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Oammar

OpenGL
Rendering differences in OpenGL versions?

4 posts in this topic

I've been working on implementing an engine that is utilizing both SDL and OpenGL, I've currently been testing to see how my textures are being rendered on the various machines I have around here to test it with.

 

This is how I'm attempting to render my textures currently:

glEnable(GL_TEXTURE_2D);
glBindTexture(GL_TEXTURE_2D, this->textureID);
glEnable(GL_BLEND);
glBlendFunc(GL_SRC_ALPHA, GL_ONE_MINUS_SRC_ALPHA);
//glTexEnvi(GL_TEXTURE_ENV, GL_TEXTURE_ENV_MODE, GL_MODULATE);
  
//std::cout << "Color Tint: " << this->colorTint << '\n';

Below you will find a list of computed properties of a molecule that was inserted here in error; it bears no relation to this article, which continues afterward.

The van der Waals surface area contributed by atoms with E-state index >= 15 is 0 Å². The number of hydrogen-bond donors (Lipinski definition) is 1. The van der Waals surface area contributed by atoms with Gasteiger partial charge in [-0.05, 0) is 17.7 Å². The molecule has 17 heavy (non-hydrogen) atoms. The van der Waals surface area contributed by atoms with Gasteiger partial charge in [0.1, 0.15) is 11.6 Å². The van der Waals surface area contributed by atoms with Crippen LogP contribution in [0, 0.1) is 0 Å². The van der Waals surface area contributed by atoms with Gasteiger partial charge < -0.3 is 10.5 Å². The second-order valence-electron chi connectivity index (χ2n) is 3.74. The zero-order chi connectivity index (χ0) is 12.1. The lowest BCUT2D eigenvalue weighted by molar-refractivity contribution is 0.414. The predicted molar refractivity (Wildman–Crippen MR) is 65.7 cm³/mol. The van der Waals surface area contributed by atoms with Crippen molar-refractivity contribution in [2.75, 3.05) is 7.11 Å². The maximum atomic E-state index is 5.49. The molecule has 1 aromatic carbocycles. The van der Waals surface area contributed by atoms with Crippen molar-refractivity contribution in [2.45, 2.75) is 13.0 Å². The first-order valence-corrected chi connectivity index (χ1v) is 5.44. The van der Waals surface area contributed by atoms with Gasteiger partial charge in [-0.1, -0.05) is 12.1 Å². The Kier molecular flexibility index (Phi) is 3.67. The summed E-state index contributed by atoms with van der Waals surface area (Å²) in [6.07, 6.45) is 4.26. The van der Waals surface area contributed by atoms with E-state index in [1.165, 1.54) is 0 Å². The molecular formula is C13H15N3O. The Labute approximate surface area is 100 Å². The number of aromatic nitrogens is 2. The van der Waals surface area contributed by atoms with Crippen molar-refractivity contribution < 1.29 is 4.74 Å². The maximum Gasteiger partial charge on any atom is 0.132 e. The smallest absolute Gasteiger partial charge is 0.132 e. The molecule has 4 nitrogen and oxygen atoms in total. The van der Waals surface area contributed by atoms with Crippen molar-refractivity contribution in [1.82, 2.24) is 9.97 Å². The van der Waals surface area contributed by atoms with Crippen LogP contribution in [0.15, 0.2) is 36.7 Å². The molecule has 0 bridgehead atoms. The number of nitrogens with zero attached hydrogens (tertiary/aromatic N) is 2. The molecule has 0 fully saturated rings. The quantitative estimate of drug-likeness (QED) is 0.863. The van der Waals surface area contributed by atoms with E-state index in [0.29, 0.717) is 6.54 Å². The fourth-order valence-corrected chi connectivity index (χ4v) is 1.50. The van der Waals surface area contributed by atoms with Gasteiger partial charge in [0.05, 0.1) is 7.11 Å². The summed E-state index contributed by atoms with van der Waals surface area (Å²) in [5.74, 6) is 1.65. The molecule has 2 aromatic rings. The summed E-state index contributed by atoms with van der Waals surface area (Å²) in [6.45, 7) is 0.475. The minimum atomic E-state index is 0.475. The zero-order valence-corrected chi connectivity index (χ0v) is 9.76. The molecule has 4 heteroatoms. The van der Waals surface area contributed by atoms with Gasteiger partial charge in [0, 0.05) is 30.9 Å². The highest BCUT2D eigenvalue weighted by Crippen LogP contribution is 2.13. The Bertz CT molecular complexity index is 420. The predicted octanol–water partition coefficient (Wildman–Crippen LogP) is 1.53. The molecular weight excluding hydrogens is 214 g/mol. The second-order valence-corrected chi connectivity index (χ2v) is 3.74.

float* colors = Utilities::ColorUtilities::CalculateRGBAColors(this->colorTint);
//std::cout << "R: " << red << " G: " << green << " B: " << blue << " A: " << alpha << '\n';

//glPushMatrix();
glBegin(GL_TRIANGLES);
  glColor4f(colors[0], colors[1], colors[2], colors[3]);
  glTexCoord2f(0, 0); glVertex2f(0, 0);
  glTexCoord2f(1, 0); glVertex2f(1, 0);
  glTexCoord2f(0, 1); glVertex2f(0, 1);

  glTexCoord2f(1, 1); glVertex2f(1, 1);
  glTexCoord2f(0, 1); glVertex2f(0, 1);
  glTexCoord2f(1, 0); glVertex2f(1, 0);
glEnd();
//glPopMatrix();

glDisable(GL_BLEND);
glDisable(GL_TEXTURE_2D);

On the machines that I've tested this on where it worked it either ran OpenGL 4.3 or 4.4 as well as contained dedicated graphics cards. On the other machine I tried it on, where the texture wasn't being rendered to the screen, it was running OpenGL 4.0 on an integrated graphics card. I don't think the graphics card type should make the difference, but I'm definitely leaning toward the OpenGL version being the cause of the issue.